Raunchy & Real ‘Girls Trip’ Might Be the Best Comedy of the Summer [REVIEW]
Malcolm D. Lee just gets Black women. The nuances and intricacies of Black womanhood aren’t often considered in cinema, especially not in studio films. Much more complex than its name, Girls Trip takes its comedic cues from the best aspects of The Hangover and Bridesmaids while underscoring the specificities of what makes Black women unique. The Best Man director isn’t afraid to get hyper-specific or raunchy, and his choices pay off immensely.
Directing from a script penned by Black-ish creator Kenya Barris and screenwriter Tracy Oliver, four college friends reunite at the annual ESSENCE Festival in New Orleans after being apart for five years. Dubbed the Flossy Posse — married bestselling author Ryan (Regina Hall), divorced single mom Lisa (Jada Pinkett Smith), celebrity gossip blogger Sasha (Queen Latifah) and the fiercely loyal but hot-headed Dina (Tiffany Haddish) converge on the vibrant NOLA streets for a long overdue girls weekend.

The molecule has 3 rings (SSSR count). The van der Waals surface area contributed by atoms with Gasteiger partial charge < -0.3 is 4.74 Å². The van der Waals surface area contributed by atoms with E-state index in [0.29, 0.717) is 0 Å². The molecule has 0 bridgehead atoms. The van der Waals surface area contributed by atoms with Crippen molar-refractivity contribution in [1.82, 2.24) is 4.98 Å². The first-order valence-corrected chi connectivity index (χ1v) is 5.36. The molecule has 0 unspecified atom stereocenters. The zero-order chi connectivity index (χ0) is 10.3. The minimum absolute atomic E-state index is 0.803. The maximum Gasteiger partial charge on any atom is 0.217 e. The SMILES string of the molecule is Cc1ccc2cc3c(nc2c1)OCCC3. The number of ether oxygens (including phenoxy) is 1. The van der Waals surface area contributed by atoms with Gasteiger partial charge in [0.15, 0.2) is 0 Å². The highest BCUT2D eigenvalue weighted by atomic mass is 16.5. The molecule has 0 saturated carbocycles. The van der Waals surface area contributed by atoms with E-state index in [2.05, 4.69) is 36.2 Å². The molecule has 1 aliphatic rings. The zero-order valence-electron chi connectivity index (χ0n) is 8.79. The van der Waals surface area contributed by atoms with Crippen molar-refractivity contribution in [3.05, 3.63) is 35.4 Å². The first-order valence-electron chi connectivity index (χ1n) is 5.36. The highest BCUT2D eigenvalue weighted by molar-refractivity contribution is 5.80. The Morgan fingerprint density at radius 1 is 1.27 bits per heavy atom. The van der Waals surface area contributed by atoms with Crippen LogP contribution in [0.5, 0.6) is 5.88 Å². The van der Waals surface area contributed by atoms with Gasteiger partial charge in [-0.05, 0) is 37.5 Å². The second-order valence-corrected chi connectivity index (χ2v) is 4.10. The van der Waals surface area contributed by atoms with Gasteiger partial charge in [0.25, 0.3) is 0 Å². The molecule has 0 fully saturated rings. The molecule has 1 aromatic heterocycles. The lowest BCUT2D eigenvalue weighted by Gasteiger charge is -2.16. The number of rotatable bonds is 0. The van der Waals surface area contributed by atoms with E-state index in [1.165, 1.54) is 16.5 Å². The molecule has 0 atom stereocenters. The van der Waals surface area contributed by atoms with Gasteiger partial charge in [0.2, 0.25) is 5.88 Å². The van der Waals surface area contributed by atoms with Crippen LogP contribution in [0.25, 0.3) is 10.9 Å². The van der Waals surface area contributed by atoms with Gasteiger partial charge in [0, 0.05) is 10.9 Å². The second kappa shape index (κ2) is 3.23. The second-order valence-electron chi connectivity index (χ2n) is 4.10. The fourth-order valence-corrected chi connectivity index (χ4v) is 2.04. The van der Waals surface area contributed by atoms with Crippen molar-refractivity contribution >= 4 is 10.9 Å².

Girls Trip throws the middle finger to the myth of the Black Superwoman. Not one member of the Flossy Posse has it all together. Lisa is so consumed with motherhood that it takes her friends not so subtle nudging for her to rediscover her identity and sexuality. Formally renowned writer Sasha is barely making ends meet competing against The Shade Rooms and Perez Hilton’s of the world. Then there is Dina, who is determined to live her best life by being exactly who she is. Still, it’s Ryan’s life that might be the biggest façade of all. With her ex-NFL player hubby Stewart (Luke Cage’s Mike Colter) at her side and a new self-help book, You Can Have It All, we soon learn there’s a reason Ryan has avoided her girls for so long.
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